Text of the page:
• Subviews are arranged in an array in the superview.
  • UIContentMode is useful for sizing images. I played around with this later.
  • I thought the bounds property might have something to do with Box Sizing in CSS, but it’s much simpler. The bounds change the frame of the box.

UIView properties

  • frame- used for making objects. CGRectMake()
  • bounds- changes the size of the view, but not the center.
  • center- very important for moving objects around.
  • transform- used to rotate, move and scale objects. It’s the finishing touch. The object is drawn and then transformed. When an object is rotated, it remembers what it’s heigh and width were when it wasn’t rotated.
  • alpha- 1 is opaque and 0 is fully transparent. Great for
  • backgroundColor- useful for seeing where the rectangle is.

Step 3. Playing around with the UIView properties

I made single view project where I drew boxes and changed the bounds, and so on to see what would happen.

Step 4. Playing around with CGAffineTranform

When I got to Coordinate System Transformations, I started playing around with rotating and moving boxes.

I made a slider to rotate an UIImageView.

//slider
        CGRect slideFrame = CGRectMake(100, 400, 200, 20);
        self.pictureRotationAngle = [[UISlider alloc] initWithFrame:slideFrame];
        [self.view addSubview:self.pictureRotationAngle];
        self.pictureRotationAngle.minimumValue = 0;
        self.pictureRotationAngle.maximumValue = 2*M_PI;
        self.pictureRotationAngle.value = M_PI/2.0;
 
        [self.pictureRotationAngle addTarget:self action:@selector(rotateImage) forControlEvents:UIControlEventValueChanged];
 
        self.picture.transform = CGAffineTransformMakeRotation(self.pictureRotationAngle.value);

Step 5. Finding the Event Handling methods

Where other solutions mentioned at the top used UIGestureRecognizers, I imagined that these event handling methods could move my picture around too. They used UITouch objects.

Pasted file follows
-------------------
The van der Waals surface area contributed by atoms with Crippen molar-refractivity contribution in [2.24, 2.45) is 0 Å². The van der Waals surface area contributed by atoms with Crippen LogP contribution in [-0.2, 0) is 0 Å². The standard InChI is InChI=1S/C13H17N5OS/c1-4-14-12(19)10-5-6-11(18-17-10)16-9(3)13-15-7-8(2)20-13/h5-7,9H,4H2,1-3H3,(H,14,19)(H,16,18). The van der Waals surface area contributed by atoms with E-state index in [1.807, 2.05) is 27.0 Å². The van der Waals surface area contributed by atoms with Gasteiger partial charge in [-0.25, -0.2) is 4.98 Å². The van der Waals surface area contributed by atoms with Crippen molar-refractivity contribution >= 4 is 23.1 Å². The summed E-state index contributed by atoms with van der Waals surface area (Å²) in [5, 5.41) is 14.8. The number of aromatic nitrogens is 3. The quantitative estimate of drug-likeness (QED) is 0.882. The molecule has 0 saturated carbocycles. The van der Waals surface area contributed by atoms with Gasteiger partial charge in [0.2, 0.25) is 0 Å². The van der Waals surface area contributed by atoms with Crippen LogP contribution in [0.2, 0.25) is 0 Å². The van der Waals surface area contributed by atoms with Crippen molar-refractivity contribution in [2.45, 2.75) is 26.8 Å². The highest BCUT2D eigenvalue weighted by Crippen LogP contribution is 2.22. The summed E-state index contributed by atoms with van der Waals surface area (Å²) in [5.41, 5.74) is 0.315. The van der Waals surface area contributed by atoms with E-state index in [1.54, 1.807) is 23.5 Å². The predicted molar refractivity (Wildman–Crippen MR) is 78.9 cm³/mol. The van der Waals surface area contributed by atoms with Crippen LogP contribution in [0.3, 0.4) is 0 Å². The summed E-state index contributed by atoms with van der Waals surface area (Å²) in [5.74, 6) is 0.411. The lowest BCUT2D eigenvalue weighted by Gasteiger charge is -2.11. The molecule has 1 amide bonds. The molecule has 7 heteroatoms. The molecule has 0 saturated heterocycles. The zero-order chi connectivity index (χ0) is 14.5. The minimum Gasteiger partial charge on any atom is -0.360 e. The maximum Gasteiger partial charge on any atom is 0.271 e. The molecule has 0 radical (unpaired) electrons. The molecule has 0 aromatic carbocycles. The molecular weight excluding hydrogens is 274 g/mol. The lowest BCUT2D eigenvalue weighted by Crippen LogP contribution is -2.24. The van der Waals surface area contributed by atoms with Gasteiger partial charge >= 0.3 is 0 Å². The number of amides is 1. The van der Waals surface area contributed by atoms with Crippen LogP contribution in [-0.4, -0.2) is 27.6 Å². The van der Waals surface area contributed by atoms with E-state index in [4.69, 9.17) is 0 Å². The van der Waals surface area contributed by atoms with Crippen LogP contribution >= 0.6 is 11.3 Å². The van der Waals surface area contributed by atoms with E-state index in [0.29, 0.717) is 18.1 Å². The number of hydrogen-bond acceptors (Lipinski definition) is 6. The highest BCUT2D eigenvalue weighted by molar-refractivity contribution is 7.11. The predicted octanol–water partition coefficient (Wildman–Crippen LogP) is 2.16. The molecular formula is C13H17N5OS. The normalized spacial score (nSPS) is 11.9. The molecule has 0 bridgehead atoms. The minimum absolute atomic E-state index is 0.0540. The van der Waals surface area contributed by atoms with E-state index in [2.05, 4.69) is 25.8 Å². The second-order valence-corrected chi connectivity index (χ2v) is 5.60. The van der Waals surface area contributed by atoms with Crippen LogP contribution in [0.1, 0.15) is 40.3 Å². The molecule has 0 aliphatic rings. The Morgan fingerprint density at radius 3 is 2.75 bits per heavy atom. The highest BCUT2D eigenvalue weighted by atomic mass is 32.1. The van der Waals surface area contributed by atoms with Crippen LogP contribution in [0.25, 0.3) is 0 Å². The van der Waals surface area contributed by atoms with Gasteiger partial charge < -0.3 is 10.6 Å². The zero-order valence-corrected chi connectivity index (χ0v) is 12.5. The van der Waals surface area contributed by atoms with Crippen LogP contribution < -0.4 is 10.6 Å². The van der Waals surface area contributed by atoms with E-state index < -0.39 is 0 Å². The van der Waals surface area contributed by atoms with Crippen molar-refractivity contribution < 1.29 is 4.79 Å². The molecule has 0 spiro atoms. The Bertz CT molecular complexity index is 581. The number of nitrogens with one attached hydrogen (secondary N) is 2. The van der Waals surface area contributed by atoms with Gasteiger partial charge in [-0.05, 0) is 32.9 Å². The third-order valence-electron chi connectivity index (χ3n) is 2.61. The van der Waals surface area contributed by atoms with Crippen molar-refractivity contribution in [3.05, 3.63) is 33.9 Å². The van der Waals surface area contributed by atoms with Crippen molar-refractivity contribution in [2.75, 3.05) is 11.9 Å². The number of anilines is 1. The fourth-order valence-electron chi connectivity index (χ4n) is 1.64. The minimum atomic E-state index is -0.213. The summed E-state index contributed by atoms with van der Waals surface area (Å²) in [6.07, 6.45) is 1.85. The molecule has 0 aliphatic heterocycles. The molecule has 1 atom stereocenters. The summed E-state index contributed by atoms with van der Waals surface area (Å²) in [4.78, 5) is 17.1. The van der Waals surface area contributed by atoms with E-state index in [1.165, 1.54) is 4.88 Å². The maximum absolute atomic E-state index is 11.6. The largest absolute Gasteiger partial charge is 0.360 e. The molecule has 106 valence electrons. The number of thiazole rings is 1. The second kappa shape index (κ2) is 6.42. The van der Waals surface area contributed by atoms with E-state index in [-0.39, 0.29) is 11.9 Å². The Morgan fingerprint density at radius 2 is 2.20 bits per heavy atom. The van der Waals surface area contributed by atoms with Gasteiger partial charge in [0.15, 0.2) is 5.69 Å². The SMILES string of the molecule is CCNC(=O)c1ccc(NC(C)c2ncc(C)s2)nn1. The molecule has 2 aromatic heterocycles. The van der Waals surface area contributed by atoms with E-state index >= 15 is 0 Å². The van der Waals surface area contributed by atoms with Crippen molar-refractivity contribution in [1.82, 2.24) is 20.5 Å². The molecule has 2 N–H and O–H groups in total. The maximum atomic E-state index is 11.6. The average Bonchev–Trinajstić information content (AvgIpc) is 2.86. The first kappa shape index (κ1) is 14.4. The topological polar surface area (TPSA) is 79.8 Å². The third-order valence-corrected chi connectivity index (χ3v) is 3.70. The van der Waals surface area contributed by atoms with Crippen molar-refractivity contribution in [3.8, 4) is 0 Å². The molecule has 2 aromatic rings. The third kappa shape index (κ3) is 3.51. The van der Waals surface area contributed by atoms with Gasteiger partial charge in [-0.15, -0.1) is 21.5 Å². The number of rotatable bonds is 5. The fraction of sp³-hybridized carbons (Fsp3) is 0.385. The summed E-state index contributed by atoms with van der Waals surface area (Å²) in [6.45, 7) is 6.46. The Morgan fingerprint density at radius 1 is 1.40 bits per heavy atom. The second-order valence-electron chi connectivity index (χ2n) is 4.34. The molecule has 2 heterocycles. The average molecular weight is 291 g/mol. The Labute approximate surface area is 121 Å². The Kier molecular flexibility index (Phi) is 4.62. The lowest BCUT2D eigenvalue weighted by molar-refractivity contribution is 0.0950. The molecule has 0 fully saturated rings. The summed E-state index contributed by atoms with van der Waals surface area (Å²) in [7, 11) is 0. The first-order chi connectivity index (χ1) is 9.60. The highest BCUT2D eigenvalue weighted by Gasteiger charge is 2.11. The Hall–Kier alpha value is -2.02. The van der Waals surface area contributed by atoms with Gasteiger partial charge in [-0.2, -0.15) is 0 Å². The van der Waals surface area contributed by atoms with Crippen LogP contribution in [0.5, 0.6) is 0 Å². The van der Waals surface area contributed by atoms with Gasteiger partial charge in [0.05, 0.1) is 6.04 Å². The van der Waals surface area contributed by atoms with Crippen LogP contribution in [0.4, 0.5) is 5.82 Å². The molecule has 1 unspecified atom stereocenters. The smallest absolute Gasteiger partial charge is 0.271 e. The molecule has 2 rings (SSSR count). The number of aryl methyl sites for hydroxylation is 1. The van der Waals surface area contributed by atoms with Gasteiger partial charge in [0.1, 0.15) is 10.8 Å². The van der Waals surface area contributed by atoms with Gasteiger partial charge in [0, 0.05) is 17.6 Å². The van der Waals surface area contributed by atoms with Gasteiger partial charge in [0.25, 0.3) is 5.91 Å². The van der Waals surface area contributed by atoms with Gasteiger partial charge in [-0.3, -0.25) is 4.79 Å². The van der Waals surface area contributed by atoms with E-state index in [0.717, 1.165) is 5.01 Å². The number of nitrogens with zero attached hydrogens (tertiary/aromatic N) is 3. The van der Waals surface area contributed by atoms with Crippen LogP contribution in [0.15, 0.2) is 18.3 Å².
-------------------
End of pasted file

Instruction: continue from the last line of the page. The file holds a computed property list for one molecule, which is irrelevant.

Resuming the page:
I was touching my UIImageView and nothing was happening. Googling around, I found that UIImageViews are not user interactive by default. So, I had to set it.

    self.picture.userInteractionEnabled = YES;

I also set the

What is UITouch?

I didn’t know, so I built the first three methods and NSLogged the touch and event objects. They were very descriptive.

2014-10-27 18:58:26.919 TinderSwipeFeature[65292:2410541] <UITouch: 0x7fdf015533a0> phase: Moved tap count: 1 window: <UIWindow: 0x7fdf01409040; frame = (0 0; 375 667); gestureRecognizers = <NSArray: 0x7fdf01403730>; layer = <UIWindowLayer: 0x7fdf01414c50>> view: <UIImageView: 0x7fdf01684780; frame = (37.8671 64.9702; 402.124 402.124); transform = [0.99420459268393058, -0.10750454821160646, 0.10750454821160646, 0.99420459268393058, 0, 0]; clipsToBounds = YES; opaque = NO; layer = <CALayer: 0x7fdf01684ac0>> location in window: {256, 332} previous location in window: {255, 332} location in view: {192.38019379786252, 249.92073845470227} previous location in view: {191.38598920517859, 249.81323390649064}

UITouch has a lot of really useful info:

  • Size of the screen: 375 width and 667 points height.
    frame = (0 0; 375 667)
  • The view touched and it’s location
    view: <UIImageView: 0x7fdf01684780; frame = (37.8671 64.9702; 402.124 402.124)
  • Current touch location in view and window